How Long Before Barbarian Group Tears Down Its SuperDesk And Erects Actual Offices?

When I was in 4th grade, my school decided it would be a good idea to tear down the walls between classrooms allowing multiple classrooms to "engage" with one another and to create cute little workspaces where kids could "explore" their "creativity." It was an unmitigated disaster which resulted in kids goofing off, becoming distracted and wasting valuable time that could otherwise be put to use getting educated.

In the nineties, apparently unaware of the earlier failed open classroom concept and in the biggest collective middle finger raising to their parents who suffered through the open classroom debacle, businesses decided to jump on the open concept platform. Mostly, it was in reaction to research which claimed open concept workspace would foster creativity and community. 

Today, 70 percent of American workspace is open concept according to the International Facilities management Association. Perhaps the poster child of open office space in the advertising industry is Barbarian Group's SuperDesk, an impressive-looking 4,400-square-foot continuous desk at which 100 Barbarian Group employees sit.

In 2013, the Journal of Environmental Psychology released a study which in December of last year was summed up in a Washington Postarticle by Lindsey Jaufman who wrote: "Many workers in open offices are frustrated by distractions that lead to poorer work performance. Nearly half of the surveyed workers in open offices said the lack of sound privacy was a significant problem for them and more than 30 percent complained about the lack of visual privacy. Meanwhile, “ease of interaction” with colleagues -- the problem that open offices profess to fix -- was cited as a problem by fewer than 10 percent of workers in any type of office setting. In fact, those with private offices were least likely to identify their ability to communicate with colleagues as an issue. In a previous study, researchers concluded that “the loss of productivity due to noise distraction … was doubled in open-plan offices compared to private offices.”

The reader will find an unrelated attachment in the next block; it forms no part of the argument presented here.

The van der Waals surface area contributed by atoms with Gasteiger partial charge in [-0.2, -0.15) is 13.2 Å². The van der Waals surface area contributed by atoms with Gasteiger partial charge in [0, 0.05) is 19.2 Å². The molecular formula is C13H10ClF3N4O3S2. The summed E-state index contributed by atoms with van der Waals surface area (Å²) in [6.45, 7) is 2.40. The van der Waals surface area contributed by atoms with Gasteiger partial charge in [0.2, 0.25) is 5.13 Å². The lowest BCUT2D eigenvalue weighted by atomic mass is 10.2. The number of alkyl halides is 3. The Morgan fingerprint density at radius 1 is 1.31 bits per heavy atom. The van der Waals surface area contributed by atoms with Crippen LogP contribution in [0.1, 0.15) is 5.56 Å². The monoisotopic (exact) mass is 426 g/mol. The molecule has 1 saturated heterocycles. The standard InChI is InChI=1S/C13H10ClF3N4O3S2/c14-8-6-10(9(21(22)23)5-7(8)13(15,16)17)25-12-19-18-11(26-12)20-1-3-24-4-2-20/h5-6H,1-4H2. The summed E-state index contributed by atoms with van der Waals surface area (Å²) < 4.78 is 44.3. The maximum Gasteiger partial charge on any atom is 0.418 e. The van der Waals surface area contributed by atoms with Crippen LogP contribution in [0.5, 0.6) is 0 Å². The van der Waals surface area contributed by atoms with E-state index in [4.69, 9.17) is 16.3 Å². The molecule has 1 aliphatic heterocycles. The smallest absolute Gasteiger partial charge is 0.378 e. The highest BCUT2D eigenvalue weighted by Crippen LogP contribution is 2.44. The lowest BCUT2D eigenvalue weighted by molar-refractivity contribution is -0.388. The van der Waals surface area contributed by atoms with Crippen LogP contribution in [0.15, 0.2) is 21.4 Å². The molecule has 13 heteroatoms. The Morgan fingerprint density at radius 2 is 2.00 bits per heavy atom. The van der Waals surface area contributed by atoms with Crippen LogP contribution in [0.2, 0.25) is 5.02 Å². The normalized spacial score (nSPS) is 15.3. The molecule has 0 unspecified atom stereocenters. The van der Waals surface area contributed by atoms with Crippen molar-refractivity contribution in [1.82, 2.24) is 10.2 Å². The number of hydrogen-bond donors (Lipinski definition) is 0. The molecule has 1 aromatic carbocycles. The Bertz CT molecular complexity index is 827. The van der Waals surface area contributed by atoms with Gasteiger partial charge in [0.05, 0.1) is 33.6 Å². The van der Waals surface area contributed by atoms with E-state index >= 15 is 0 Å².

And this week, a Huffington Post article notes that some companies are rethinking the whole open concept thing. Marketing firm Groove, which has embraced the open office concept, also realizes that the concept isn't necessarily a good thing all the time. Groove CEO Ethan Griffin says, “People have different needs throughout their day -- times they want to collaborate and times where they just need to think by themselves.” And so you know what Griffin did? Erected walls and built private workspaces. Maybe he heard his parent's horror stories or lived through his own.

Are things shifting? Are businesses coming to the realization that a giant playground with no walls isn't necessarily the most conducive environment for conducting grownup business? It would seem so. Of the shift back to private work spaces, Sonya Dunfer, a director at design firm Gensler says "Every new space we’re designing has these kinds of areas.” 

Barbarian Group's SuperDesk is super awesome. But a growing body of research (which could have been avoided had everyone just listened to my 4th grade teacher who had zero love for the open classroom concept) increasingly points to the fact that open offices do make it harder to get work done. 

Cool offices are awesome and we all know ad agencies love cool office space. But one does have to wonder just how much more productive an agency would be if it were housed in a space with boring, old school offices with doors



2 comments about "How Long Before Barbarian Group Tears Down Its SuperDesk And Erects Actual Offices?".
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  1. Carol Lewis from Riverton Media LLC, February 13, 2015 at 1:36 p.m.

    Client confidentiality is a huge issue. An agency with a true client partnership has a lot of data and information that needs to be very closely protected, which is much more difficult in an open office. You can't assume that everyone in hearing distance has the client's best interests in mind.

  2. rich siegel from Rich Siegel Worldwide, February 16, 2015 at 3:08 p.m.

    Uh, duh:

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